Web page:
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Messenger: Leadership for America, fueled by a Hong Kong hedge fund, made in Missouri

Messenger: Leadership for America, fueled by a Hong Kong hedge fund, made in Missouri

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I owe Tim Jones an apology.

A few months ago, I might have started what appears to be an ongoing Missouri Ethics Commission investigation into his finances.

It started in June, when I noticed something odd in the most recent quarterly report filed by Jones’ “Leadership for America” political action committee. Jones, a Republican from Eureka, started the PAC after his term as speaker of the Missouri House was up. For a while he flirted with running for higher office, but then he simply transferred the $657,000 he had in his Missourians for Tim Jones campaign account into the new PAC.

Every few months, I check the ethics commission records to see what the politician turned right wing radio host is up to. Why? Because campaign finance disclosures matter.

When he was speaker, Jones earned the nickname “Timmy Tickets” because of his propensity for taking freebies from lobbyists who sought legislative favor. Connecting the dots between donors and lawmakers helps voters see who is trying to influence elected officials. Even though he is out of office, Jones still regularly makes donations to candidates. Knowing where his money came from, and where it is going, is important.

In April, Jones posted a windfall.

Buried at the bottom of his ethics disclosure was $125,808 in interest income. Traditionally, campaign money is held in safe accounts such as money markets or certificates of deposit that produce a few dollars a month in interest, if any. In Jones’ case, the ethics commission filing didn’t say where his money was invested.

I emailed James Klahr, executive director of the Missouri Ethics Commission, and asked whether PACs had to disclose where they deposited or invested their money. He said they did.

“We have verified the amount reported as committee income in the April Quarterly Report is in fact the correct amount reported by the committee,” Klahr wrote me back on June 29. “We are awaiting a call back from the committee for further clarification about this income.”

The next month, Leadership for America posted another big gain, this time reporting $82,407 in interest income. But the July filing, for what appears to be the first time, reports where Jones has invested his money. Most of it is in what the PAC calls a “mutual fund” called LRT Global Opportunities LP. According to Securities and Exchange Commission records, the fund has a Hong Kong address.

That’s because Lukasz Tomicki, the financial consultant who manages the limited partnership, used to live there.

Like Jones does now, Tomicki used to work for Pelopidas Inc., the political consulting and lobbying firm founded by Travis Brown that does the bulk of its work for its key benefactor, retired investor Rex Sinquefield. Tomicki started the fund — he says it’s more accurately termed a hedge fund — in 2012. For the past few months, he has lived in Austin, Texas.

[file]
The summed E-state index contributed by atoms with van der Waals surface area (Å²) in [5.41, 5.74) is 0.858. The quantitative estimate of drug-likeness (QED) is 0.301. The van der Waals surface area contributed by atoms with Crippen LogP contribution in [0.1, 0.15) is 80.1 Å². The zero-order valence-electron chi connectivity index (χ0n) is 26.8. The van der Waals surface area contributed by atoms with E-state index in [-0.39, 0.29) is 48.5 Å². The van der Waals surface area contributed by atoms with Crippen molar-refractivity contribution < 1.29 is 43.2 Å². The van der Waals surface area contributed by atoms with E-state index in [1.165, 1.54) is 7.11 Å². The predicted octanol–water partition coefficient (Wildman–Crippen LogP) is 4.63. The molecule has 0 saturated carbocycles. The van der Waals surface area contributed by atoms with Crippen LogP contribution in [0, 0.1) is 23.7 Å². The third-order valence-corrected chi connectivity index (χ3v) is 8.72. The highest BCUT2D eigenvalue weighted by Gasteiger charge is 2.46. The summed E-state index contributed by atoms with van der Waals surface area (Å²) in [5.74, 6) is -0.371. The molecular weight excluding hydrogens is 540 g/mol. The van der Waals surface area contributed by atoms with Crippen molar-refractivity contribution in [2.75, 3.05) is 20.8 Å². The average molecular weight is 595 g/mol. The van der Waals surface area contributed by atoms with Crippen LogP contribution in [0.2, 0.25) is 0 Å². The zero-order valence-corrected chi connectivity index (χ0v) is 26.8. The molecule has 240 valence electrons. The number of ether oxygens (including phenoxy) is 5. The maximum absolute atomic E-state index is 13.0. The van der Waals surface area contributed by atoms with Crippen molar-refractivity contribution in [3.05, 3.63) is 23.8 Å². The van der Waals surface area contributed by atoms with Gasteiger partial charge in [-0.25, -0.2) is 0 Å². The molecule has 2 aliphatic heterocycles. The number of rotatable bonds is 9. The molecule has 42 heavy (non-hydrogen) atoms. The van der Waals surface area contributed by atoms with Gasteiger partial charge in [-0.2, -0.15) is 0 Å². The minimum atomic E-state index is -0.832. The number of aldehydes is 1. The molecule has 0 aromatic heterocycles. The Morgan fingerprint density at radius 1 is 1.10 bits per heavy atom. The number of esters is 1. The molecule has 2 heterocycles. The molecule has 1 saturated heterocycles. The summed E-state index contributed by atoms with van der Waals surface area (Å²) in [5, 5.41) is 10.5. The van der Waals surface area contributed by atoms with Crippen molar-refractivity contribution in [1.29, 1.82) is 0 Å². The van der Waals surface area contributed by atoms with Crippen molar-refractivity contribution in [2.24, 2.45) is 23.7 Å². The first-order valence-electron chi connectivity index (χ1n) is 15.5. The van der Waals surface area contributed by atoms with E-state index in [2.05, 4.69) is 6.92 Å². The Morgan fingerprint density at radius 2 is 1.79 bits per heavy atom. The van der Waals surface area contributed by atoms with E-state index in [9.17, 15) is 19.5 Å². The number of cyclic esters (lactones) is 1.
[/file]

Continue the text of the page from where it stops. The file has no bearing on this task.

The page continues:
Tomicki told me he couldn’t discuss any of his clients. But his firm, LRT Global Management LLC, manages just the one fund, and, he said, it has limited clients. The fund invests in publicly listed companies, most of them American. “It’s a fairly plain vanilla hedge fund,” Tomicki says. “This year has been exceptionally good.”

Indeed, it has.

In October, Leadership for America posted its biggest gain yet: $140,256. That got the attention of Dave Drebes, who publishes a political insider newsletter in Missouri.

“And the next time he does an offering, we should all buy in,” Drebes wrote.

Last week, the Kansas City Star’s Jason Hancock took notice, noting that with all this extra money coming in, without even fundraising, Jones is funding expensive golf trips, fancy dinners, travel all over the country, and thousands of dollars of remodeling to the office he maintains in Eureka.

Upon reading the Star’s story, I wondered: Was the Missouri Ethics Commission still paying attention?

After the July filing by Leadership for America, when the PAC started noting where it was investing its money, I asked Klahr if the ethics commission was investigating. Here’s what he said:

“We are still following up on this,” Klahr wrote in an email. “While I am not able to provide details about specific follow-up we are taking, I appreciate you bringing the issue to our attention.”

I don’t know what the ethics commission is looking into, but Tomicki provides a clue.

He told me that the way his fund works, every month, he sends notice to the investors or their representatives, posting losses or gains. The investors can keep the money invested in the fund, or make withdrawals of the original capital and any gains.

While Tomicki wouldn’t talk about any specific investors, it would seem that Jones isn’t actually posting interest income, but perhaps withdrawing some of his gains over time. Tomicki started the fund in 2012, when Jones still had his money in his old campaign account. I looked back at every filing between January 2012 and October 2017 and saw no record of when Jones made his initial investment.

The first time he started showing unusual gains was in January 2014, when Missourians for Tim Jones posted $7,147 in “investment income.” A year later, he reported a $6,500 loss.

You win some, you lose some.

Last week, I asked Klahr if his previous statement about Leadership for America is still accurate.

It is.

I think that means Jones and his committee have some work to do cleaning up their reports and answering some questions. That sort of government intrusion likely gets in the way of Jones, a rabid supporter of President Donald Trump, from making America great again.

So, for that, I just wanted to say:

Sorry, Mr. Speaker.

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